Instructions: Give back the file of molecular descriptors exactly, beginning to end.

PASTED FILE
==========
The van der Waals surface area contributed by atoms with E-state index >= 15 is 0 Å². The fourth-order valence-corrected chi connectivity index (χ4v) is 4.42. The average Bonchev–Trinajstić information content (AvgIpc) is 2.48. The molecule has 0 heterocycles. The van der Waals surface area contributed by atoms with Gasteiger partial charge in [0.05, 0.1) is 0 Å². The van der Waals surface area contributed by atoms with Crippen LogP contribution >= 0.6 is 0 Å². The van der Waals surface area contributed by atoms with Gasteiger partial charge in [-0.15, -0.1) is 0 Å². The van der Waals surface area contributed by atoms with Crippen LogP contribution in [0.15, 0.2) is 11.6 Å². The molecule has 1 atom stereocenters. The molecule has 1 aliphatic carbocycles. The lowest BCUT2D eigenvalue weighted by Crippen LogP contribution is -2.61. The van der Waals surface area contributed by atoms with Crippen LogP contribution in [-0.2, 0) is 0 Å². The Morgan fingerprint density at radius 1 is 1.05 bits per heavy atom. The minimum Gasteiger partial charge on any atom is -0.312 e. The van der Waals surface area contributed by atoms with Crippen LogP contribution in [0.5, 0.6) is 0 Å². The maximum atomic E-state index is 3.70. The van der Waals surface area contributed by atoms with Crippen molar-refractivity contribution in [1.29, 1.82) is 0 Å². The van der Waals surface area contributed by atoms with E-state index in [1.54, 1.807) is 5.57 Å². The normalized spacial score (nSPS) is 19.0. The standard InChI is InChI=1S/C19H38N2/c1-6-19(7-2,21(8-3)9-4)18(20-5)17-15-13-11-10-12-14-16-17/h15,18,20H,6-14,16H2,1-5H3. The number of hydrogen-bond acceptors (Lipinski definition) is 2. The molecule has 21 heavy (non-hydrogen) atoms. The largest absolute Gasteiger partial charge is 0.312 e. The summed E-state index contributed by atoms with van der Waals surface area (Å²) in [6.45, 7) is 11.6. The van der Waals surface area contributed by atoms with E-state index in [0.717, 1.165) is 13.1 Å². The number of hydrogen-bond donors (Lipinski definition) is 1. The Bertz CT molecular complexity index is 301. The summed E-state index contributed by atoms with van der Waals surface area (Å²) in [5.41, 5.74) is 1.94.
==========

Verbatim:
The van der Waals surface area contributed by atoms with E-state index >= 15 is 0 Å². The fourth-order valence-corrected chi connectivity index (χ4v) is 4.42. The average Bonchev–Trinajstić information content (AvgIpc) is 2.48. The molecule has 0 heterocycles. The van der Waals surface area contributed by atoms with Gasteiger partial charge in [0.05, 0.1) is 0 Å². The van der Waals surface area contributed by atoms with Crippen LogP contribution >= 0.6 is 0 Å². The van der Waals surface area contributed by atoms with Gasteiger partial charge in [-0.15, -0.1) is 0 Å². The van der Waals surface area contributed by atoms with Crippen LogP contribution in [0.15, 0.2) is 11.6 Å². The molecule has 1 atom stereocenters. The molecule has 1 aliphatic carbocycles. The lowest BCUT2D eigenvalue weighted by Crippen LogP contribution is -2.61. The van der Waals surface area contributed by atoms with Crippen LogP contribution in [-0.2, 0) is 0 Å². The Morgan fingerprint density at radius 1 is 1.05 bits per heavy atom. The minimum Gasteiger partial charge on any atom is -0.312 e. The van der Waals surface area contributed by atoms with Crippen LogP contribution in [0.5, 0.6) is 0 Å². The maximum atomic E-state index is 3.70. The van der Waals surface area contributed by atoms with Crippen molar-refractivity contribution in [1.29, 1.82) is 0 Å². The van der Waals surface area contributed by atoms with E-state index in [1.54, 1.807) is 5.57 Å². The normalized spacial score (nSPS) is 19.0. The standard InChI is InChI=1S/C19H38N2/c1-6-19(7-2,21(8-3)9-4)18(20-5)17-15-13-11-10-12-14-16-17/h15,18,20H,6-14,16H2,1-5H3. The number of hydrogen-bond acceptors (Lipinski definition) is 2. The molecule has 21 heavy (non-hydrogen) atoms. The largest absolute Gasteiger partial charge is 0.312 e. The summed E-state index contributed by atoms with van der Waals surface area (Å²) in [6.45, 7) is 11.6. The van der Waals surface area contributed by atoms with E-state index in [0.717, 1.165) is 13.1 Å². The number of hydrogen-bond donors (Lipinski definition) is 1. The Bertz CT molecular complexity index is 301. The summed E-state index contributed by atoms with van der Waals surface area (Å²) in [5.41, 5.74) is 1.94.